Colin Caffell produces high-alkaline-glazed stoneware pottery fired in an electric kiln. These are hand thrown, thrown and coiled, or composite original works mainly inspired by views of the Atlantic Ocean from Sennen Cove. Colin's greatest challenge with these 'seascape' pots is to get glaze colours, which are basically chemical reactions, to behave in a painterly way, like pigments. Colin developed his skills as a ceramicist at Camberwell School of Art in London, where he was taught to throw and design pots by Ian Godfrey, Colin Pearson, Glenys Barton and Ewen Henderson amongst others. His greatest influence, however, has probably been Lucie Rie, to whom he has always been grateful for the time she gave him at her studio.
John Piper was born in Salisbury, Wiltshire in 1946 and moved to Cornwall while still at school. He soon discovered the contemporary paintings being shown in St Ives and first exhibited his own work in the late 1960s. He taught painting, drawing and ceramics in schools in Penzance for twenty years before leaving in order to paint full time. Strongly influenced by the countryside of West Cornwall, John is well known for his paintings of the moors, carns, headlands and cliffs that characterise this landscape. Looming skies or large expanses of moorland create a dramatic, often stark effect. John’s work for this show represents a departure from the heavily textured, layered approach to his recent painting. Instead, pencil drawings on an oil wash hark back to his stylised rock formations of the 1980s.
Terry Whybrow was born in 1932 in St Pancras, London. He trained and worked as a furniture designer for many years before moving to Cornwall in 1980 and taking up painting full-time. Upon moving to Cornwall Terry was heavily influenced by the abstract movement that had been based in St Ives in the mid-twentieth century, in particular Sir Terry Frost. Reversing the trend of many artists, the shapes and forms of his early work gradually developed into the fruit and bowls of the still-lifes for which he has become well-known, whilst always retaining a strong sense of composition and structure from his design background. His works have a serene and tranquil nature that belies Terry’s meticulous approach to their painting. The paintings exhibited in his show represent a recent shift in style to a more unfinished, incomplete effect. The result is reminiscent of paintings produced by Ben Nicholson, also in St Ives.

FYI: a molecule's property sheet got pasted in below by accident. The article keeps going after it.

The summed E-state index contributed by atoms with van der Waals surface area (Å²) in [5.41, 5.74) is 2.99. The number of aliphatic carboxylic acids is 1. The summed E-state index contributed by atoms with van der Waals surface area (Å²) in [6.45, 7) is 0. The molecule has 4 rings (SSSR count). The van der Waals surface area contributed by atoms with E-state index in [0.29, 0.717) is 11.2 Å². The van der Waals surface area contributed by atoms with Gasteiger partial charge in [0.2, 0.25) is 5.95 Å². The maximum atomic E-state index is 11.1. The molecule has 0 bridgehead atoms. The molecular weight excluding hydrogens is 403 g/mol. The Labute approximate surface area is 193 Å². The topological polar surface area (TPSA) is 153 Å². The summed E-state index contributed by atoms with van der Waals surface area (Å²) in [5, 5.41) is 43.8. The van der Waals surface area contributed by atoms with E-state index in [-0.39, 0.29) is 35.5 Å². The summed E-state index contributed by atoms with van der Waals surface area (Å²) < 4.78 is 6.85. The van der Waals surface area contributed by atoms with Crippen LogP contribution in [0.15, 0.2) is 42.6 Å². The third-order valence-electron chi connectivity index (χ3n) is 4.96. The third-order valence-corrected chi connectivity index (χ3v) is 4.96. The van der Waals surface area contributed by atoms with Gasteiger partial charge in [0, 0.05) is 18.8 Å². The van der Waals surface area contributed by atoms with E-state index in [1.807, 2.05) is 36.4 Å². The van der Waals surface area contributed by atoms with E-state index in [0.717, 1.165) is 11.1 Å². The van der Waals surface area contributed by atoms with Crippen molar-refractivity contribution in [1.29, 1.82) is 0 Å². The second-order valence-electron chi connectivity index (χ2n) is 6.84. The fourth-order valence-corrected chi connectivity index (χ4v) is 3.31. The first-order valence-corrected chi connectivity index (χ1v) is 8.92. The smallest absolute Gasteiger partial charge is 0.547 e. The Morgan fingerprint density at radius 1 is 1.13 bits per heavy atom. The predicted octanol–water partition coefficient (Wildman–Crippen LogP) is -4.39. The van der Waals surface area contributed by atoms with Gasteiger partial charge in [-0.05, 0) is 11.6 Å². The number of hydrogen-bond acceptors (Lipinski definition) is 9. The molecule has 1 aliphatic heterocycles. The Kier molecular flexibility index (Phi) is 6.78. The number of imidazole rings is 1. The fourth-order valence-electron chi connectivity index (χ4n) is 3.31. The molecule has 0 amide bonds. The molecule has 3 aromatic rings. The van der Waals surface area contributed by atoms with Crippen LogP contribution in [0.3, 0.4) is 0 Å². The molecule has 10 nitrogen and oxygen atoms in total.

Jenny Woodhouse spent much of her childhood in Cornwall. After a period undertaking various art projects outside the county she returned to live there in 1983. She studied Fine Art at Falmouth College of Art and today lives and works in St Ives. Jenny's seascapes tend not to depict a specific place but a feeling for the natural environment and the elements of West Cornwall. Inspired by observations made on walks around the coast of Penwith, Jenny's paintings are completed back in her studio in St Ives. There she builds up layer upon layer of paint, often scratching into the surface to create texture and form. The final result is somewhere between abstraction and figuration but clearly convey the essence of the Cornish coast, its isolation and its drama. This is Jenny’s first exhibition with ELEVEN AND A HALF.